With Dutch colonialism so deeply rooted in Indonesian history there must be some reminisce of that past present in today's Indonesian spoken language. Are there any Dutch words that you have heard commonly used in Bahasa Indonesia?
Jeroen: It's funny that you should ask me this. Most people wouldn't even think about it, but there are hundreds of words in Bahasa Indonesia that are similar to current Dutch or at least very similar to it. These words root back until the 17th century actually, and most of the very early words have changed dramatically over the time.
The word 'handuk' (towel) was the first Dutch-originated word that I found in Bahasa Indonesia. Handuk came from the Dutch word 'handdoek'. The pronunciation is the same but differs a little because of the fact that the Indonesian language has slightly different stresses than Dutch. I can give a very short summary of Dutch and Indonesian words which are the same, but that would be a huge list to start with. The only thing I'm still thinking about is where 'jalan' came from... I can't figure that one out, street or 'straat' (Dutch) would be an easy word to use in Indonesia, but they didn't.
Just as a side note, there are some English words in the Indonesian language, as well as some French and other European languages. For example, "sabun" (soap) originated from the French word "savon".
Jeroen: Over here in the Netherlands, everything is so rigid and strict; everything has to be done at a certain time. It's not that I can't live with that, but often, everything is overdone. And if that's not good enough, people tend to be angry instead of understanding. This is what I often feel, and I don't like it very much.
But perhaps I have not stayed in Indonesia long enough to decide whether or not I would prefer the way of living in Indonesia to that of Holland's. You can only learn so much about a place from just a two-week vacation; what I would like is to have a two-month vacation thereÖ! I would also really like to have a try at residing in Indonesia, as my opinions about the country may still sound naive.
But my first impressions of Indonesia are generally very good, and people who are currently living as expatriates in Indonesia also tell me good things. However they also tell me it takes a long time and a huge sum of money and patience to actually live to Indonesia.
Right now, my desire to move to Indonesia has toned down, mainly because I have a job here and a girlfriend as well.
Jeroen: The worst thing I have done in Indonesia is traveling to Bali from Jakarta by bus. The way to Bali took 24 hours, but the way back to Jakarta took an astonishing 37 hours!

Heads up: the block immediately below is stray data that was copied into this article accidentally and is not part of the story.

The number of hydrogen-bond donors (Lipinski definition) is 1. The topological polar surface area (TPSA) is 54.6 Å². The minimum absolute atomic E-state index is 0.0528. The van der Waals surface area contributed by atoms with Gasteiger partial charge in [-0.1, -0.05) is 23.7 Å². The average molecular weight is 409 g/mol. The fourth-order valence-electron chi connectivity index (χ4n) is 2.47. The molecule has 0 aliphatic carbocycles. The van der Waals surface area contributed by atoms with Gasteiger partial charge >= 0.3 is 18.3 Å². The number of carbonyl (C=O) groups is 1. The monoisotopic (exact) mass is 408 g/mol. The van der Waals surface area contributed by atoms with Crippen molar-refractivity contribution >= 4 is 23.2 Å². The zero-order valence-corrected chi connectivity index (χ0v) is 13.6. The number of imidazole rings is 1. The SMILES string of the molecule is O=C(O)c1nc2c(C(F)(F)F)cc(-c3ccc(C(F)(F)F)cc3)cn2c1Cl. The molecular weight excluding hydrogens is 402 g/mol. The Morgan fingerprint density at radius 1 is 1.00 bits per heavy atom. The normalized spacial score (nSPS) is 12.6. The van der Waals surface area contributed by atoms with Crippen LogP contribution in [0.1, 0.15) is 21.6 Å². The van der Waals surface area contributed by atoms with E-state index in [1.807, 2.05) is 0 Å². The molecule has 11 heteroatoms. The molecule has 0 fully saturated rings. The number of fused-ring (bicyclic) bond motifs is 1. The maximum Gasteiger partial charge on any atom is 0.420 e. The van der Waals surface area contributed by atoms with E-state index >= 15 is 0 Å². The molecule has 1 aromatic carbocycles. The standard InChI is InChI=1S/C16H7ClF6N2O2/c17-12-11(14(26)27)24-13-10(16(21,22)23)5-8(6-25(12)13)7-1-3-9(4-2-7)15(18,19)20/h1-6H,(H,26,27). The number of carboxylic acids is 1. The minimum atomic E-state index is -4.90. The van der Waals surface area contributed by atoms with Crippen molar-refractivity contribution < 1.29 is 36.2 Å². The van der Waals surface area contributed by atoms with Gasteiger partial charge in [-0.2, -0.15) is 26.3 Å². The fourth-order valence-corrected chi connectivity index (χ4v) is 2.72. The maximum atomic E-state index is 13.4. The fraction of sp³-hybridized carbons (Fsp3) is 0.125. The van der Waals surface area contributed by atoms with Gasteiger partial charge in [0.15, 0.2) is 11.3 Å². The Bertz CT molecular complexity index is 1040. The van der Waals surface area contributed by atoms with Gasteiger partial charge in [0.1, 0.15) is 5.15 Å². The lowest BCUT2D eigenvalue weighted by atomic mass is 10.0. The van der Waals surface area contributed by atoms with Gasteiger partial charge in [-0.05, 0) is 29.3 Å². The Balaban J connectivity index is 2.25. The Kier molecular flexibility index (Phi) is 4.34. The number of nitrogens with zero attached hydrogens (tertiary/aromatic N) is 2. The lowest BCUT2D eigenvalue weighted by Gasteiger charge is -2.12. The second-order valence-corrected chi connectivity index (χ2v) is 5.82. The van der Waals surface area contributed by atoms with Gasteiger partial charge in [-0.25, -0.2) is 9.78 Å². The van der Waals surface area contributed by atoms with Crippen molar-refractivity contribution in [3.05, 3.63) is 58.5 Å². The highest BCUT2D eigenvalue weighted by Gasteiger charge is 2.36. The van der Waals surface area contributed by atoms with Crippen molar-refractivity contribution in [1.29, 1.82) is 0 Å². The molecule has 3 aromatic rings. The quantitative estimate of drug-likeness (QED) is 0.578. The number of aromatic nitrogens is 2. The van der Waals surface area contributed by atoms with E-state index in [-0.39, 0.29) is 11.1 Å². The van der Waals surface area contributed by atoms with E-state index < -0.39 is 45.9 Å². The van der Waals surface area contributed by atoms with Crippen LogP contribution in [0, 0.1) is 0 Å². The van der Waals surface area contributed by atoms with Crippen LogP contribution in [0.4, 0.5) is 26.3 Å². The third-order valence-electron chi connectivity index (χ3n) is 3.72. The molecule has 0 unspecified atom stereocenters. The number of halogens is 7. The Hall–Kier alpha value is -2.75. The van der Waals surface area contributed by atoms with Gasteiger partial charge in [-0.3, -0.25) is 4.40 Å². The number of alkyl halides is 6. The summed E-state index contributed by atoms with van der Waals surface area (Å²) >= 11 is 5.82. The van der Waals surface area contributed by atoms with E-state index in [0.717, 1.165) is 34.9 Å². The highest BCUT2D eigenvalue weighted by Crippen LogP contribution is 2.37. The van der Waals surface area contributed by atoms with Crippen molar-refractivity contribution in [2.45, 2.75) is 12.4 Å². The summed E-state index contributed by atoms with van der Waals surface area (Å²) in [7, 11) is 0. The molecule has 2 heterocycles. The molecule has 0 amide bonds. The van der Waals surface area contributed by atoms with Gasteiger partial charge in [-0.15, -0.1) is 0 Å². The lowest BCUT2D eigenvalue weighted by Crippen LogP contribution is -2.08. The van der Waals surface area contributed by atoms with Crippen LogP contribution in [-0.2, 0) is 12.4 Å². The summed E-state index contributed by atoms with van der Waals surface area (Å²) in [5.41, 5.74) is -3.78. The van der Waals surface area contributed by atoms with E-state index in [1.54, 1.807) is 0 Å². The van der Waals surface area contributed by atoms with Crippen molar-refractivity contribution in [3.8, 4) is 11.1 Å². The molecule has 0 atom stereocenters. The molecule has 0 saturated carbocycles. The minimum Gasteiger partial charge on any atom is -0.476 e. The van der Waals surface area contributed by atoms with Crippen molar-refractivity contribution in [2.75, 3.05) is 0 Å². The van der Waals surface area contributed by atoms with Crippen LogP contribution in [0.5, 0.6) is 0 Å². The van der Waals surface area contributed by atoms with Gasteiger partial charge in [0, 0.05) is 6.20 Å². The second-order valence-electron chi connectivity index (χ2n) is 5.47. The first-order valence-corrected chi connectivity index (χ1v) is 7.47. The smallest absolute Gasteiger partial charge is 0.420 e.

However the decision to travel to and from Bali that way was purely out of my own will; I thought that I should at least have the experience. I don't remember much anymore from all of that. Most of the time I half-conscious because I was so tired. I felt nauseous for a long time and only drunk warm water. Worse of all, the bus had to actually stop near Cirebon for several hours to install a new engine!
The Bali bus trip was not all was not bad though. I think it's very nice to travel city by city and take your time in every one, although I was not satisfied with being at these cities for just a short while; I wanted to see more.
Some scenes from Jeroen's Bali trip
Another plus was the road from Cirebon to Semarang which runs directly along the beach and coastline for the most part, so that was very nice.
All together the bus ride to Bali was quite an experience, but I would never do it again...!
Jeroen: Since I founded my website, there are many people whom I have met with over time. I have spoken to most of them just a few times, others I have regular contacts with. Several of these friends are Dutch but were born in Indonesia. When their parents decided to move back to the Netherlands after Indonesia's Merdeka (in the 1950's mostly), they decided to come home too.
These Dutch Indonesian-born friends of mine are much older than I am, so they are surprised when I tell them I'm 'only' 21 and that I am very interested in Indonesia. I suppose it's not common that many young Dutch people are into this sort of thing.
What are your Indonesian friends like?
However I hope one day that I can live in Indonesia without working so hard and live off the riches I earned during my hardworking and younger days, haha. But I know that's a lot to wish for, but who knows one day...
Now that Megawati is the President of Indonesia, she has a very difficult and heavy duty to get Indonesia economically going again and to protect it from terrorist acts like the ones that have happened in New York and Bali. Unfortunately terrorism in Indonesia is not coming from the outside, but very much from the inside, which makes things much more dangerous for her.